When these two painters show up for a job, they usually meet with the same reaction.
A blank stare, silence and an obvious “up and down” look followed by a misogynistic comment.
Having been in the industry for more than seven years, Ashleigh Cleghorn told news.com.au she had “heard it all” and is sadly used to the sexism that can come from working in a male-dominated profession.
But it was after he took 22-year-old co-worker Carli Carnegie under his wing that he realized how common these misogynistic attitudes were.
The pair are now working to instigate change and raise awareness of the issue.
“Nothing really surprises me anymore, to be honest,” she continued.
“When I started I wanted to give up every day, I really had to show that I respected myself.
“A lot of men, especially the older ones, are stuck in their ways and still think it’s a man’s world.
“I never let it bother me too much and I was determined to keep at it. But when I started working with Carli, I started to realize how bad it could be.
“When I saw it happen to someone else, that’s when I started shouting more than before and now I’m fighting to raise awareness.
“We need more women in this profession, and it’s time for those attitudes to change.”
Ashleigh and Carli, from Christchurch, New Zealand, are no strangers to archaic misogynistic sentiments and instances of blatant sexual harassment.
“Sometimes you feel like a piece of meat,” Ashleigh said.
“We get sexist comments, they look at us like we’re aliens, men call us things and the wolf whistle.
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“We’ve learned not to wear our high-vis shirts to places like the supermarket or you’ll get the weirdest look like you’re from another planet.
“Even comments like ‘is your boyfriend high profile?’ or “you should leave that kind of work to men” really bother us.”
Although she’s newer to the industry, Carli agreed that sexism can be pervasive and she loves using any toxic experience to show that women are strong, powerful and capable.
“We get a lot of stares and people looking us up and down,” he said.
“Going to rest, we will always be stared at or even wolf whistled.
“Honestly, it’s a different world out there, it’s like they’ve never seen a woman in their lives.
“We both like to be able to show people and show that we’re not just two ‘pretty girls’, we’re actually traders.
“It’s fulfilling and great to be part of a male-dominated industry. I think any woman is capable of doing that.
“Do what other people think, do it yourself and get out there.”
In Australia, female painters make up just 4% of all people in the trade, according to government Labor Market Insights.
This is up only marginally from 3.7% in 2001, an Australian Bureau of Statistics spokesman told news.com.au.
In New Zealand, this statistic is slightly higher, with women making up 7.9% of the total workforce of people in the painting and decorating industry, compared to 5.9% in year 2000.
Ashleigh and Carli are working to change sexist attitudes towards women in the trades, while also hoping to encourage more women to try the more male-dominated fields.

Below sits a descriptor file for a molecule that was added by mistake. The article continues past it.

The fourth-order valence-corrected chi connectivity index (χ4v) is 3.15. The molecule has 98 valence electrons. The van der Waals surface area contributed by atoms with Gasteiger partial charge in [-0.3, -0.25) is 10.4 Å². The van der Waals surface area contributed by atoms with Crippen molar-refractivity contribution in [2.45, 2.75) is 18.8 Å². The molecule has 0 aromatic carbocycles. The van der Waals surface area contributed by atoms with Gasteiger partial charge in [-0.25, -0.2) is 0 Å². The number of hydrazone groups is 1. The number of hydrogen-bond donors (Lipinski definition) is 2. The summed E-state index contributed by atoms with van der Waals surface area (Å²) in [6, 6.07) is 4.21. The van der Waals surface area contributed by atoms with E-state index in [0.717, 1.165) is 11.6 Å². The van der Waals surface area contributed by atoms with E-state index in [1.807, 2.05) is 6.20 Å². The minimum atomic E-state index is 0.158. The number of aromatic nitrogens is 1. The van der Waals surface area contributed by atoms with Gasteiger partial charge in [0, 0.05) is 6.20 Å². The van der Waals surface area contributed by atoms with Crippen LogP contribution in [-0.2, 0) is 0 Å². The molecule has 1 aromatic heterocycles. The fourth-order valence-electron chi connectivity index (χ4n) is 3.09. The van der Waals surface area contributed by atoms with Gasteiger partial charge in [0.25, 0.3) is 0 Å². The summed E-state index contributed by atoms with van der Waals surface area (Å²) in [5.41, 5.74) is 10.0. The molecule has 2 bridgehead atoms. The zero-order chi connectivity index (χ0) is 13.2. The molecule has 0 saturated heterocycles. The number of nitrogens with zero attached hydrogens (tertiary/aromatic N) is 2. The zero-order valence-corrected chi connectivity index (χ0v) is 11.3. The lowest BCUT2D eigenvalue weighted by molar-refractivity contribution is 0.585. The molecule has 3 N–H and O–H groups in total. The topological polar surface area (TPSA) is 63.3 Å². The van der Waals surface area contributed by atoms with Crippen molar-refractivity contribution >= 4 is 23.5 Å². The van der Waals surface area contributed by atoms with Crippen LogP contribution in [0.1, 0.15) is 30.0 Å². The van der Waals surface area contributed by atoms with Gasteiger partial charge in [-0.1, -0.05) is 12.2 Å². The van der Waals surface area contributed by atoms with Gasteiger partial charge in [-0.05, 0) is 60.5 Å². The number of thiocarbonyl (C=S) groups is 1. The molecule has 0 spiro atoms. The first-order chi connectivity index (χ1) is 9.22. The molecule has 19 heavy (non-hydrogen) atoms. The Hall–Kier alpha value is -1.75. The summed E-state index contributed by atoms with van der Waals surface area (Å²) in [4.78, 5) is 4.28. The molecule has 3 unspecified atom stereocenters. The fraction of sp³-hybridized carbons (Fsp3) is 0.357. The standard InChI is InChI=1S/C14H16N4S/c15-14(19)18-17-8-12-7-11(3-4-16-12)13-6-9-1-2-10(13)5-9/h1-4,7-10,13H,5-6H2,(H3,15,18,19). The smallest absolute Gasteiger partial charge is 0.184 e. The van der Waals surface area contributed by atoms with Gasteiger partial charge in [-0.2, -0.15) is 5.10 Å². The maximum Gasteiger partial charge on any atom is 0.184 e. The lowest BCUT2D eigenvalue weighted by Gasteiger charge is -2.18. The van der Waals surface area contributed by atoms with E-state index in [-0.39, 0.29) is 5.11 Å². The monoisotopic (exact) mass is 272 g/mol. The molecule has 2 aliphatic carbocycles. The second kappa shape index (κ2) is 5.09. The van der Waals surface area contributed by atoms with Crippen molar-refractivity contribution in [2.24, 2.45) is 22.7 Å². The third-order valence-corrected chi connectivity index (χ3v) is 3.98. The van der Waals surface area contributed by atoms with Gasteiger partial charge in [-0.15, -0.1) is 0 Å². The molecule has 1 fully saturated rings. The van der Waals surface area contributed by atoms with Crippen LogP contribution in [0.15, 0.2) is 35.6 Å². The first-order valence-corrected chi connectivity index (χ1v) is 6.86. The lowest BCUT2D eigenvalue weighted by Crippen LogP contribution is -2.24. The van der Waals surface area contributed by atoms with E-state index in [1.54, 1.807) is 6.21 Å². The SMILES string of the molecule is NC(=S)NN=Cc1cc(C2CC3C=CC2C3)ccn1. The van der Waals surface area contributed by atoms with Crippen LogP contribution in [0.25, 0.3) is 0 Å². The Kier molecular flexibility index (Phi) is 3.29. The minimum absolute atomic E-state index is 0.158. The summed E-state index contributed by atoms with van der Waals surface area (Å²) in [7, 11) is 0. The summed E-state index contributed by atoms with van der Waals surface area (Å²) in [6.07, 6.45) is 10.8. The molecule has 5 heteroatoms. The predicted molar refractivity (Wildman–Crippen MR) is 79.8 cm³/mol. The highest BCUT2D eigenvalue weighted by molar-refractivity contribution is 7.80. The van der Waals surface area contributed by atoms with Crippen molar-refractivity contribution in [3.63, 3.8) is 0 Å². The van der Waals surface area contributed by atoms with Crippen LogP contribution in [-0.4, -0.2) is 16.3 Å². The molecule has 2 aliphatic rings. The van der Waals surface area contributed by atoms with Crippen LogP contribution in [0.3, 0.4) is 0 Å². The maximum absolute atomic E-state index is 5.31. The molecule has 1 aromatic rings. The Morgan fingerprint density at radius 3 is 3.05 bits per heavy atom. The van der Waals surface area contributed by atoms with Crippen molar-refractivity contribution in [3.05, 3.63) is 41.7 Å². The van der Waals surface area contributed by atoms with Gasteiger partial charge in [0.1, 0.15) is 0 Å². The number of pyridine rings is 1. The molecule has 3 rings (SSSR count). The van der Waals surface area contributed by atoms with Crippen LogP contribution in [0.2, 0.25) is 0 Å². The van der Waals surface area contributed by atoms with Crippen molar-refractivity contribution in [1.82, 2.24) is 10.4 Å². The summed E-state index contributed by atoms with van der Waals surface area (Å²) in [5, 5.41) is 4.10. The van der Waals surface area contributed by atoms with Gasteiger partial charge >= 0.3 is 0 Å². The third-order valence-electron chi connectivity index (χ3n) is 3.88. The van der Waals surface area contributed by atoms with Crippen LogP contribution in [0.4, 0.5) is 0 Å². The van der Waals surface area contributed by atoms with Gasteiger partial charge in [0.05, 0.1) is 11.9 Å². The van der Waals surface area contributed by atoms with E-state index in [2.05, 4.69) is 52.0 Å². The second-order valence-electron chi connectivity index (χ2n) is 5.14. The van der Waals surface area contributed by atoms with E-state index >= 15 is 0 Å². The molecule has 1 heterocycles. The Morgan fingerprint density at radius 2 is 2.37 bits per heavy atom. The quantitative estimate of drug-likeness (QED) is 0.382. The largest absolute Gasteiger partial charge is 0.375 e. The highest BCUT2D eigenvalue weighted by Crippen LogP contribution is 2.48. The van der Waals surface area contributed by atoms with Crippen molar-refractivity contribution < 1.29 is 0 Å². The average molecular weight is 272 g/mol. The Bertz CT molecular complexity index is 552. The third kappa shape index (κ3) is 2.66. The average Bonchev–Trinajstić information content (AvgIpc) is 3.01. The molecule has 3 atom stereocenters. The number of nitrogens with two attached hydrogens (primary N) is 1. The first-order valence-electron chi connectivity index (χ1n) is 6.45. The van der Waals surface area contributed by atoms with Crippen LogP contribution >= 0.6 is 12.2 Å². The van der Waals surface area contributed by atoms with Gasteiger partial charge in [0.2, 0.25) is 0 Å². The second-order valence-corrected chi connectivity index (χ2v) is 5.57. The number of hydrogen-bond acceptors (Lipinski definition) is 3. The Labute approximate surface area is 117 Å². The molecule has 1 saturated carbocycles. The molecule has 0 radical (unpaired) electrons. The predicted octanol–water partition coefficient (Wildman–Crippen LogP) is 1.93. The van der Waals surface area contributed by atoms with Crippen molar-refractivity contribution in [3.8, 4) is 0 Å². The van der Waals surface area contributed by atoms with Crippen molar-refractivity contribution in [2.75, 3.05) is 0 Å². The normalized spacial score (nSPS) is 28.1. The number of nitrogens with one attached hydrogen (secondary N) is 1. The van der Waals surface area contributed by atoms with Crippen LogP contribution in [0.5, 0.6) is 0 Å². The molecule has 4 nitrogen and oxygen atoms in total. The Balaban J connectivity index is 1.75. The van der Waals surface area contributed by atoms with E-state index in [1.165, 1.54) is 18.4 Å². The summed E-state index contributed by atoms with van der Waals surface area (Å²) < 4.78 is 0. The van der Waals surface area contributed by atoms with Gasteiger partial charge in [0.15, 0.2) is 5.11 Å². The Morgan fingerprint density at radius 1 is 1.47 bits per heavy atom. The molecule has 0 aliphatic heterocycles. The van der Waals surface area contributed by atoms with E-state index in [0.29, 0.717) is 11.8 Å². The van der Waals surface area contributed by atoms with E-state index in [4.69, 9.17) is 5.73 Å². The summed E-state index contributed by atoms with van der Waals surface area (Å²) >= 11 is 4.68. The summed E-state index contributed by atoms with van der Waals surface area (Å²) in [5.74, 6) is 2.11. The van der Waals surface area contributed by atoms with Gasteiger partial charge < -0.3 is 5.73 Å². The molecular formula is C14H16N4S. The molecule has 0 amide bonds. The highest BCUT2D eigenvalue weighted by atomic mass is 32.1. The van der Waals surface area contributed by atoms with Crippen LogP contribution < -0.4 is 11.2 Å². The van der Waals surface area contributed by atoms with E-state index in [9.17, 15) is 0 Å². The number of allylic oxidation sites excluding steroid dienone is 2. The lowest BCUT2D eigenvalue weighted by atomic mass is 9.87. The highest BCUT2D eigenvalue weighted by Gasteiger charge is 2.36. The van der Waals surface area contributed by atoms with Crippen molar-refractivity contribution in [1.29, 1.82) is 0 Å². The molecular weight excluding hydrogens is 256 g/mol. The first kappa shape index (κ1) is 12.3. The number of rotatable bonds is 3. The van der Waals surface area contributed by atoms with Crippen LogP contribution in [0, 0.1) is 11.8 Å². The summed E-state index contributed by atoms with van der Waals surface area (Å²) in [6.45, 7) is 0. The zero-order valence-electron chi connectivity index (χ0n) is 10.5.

Both said they wouldn’t trade their “dream job” for the world and would love to see more women consider painting as a craft.
“We both love what we do, and now we work for a great company,” Ashleigh said.
“It can be difficult at first, and you often have to deal with some misogynistic attitudes, but this is unfortunately the case in many male-dominated professions.
“It’s a great career. Every day I do different things and you’re constantly learning.
“I love the level of responsibility I have in my position and I feel very grateful to be a woman in a leadership role.
“There’s room for growth and it’s not down to gender, you can progress in your position just like a man can.
“It would be great to see more women have the opportunity to step up and become leaders in their craft. If I had a female leader to look up to during my apprenticeship, it would have been so much easier.”
The couple added that there are some unique advantages to hiring painters that can often be overlooked.
“You often feel that women are more precise, cleaner and more presentable,” Ashleigh said.
“But I think that in every job there are people who are stronger in some areas than others and it’s not gender specific.
“I think women have an eye for detail and we have a different way of seeing things. Women can solve problems differently than men.”
To raise awareness of women in the painting trade, Ashleigh and Carli have taken to social media to show a fun insight into their profession.
The duo hope it can inspire other young women to consider entering the industry or even make a career change.
“It’s been really fun to get on TikTok and share what it’s like,” Carli said.
“We get the usual sexist comments, but we also get loads of people telling us how great it is to see women kicking ass in a typically male role.
“It’s really motivating and rewarding to watch.
“We just wanted to spread the message that women are capable of anything. It’s not just a man’s world these days!”
Originally published as “Wolf whistle, rife sexism”: Feminist traditions reveal the reality of the industry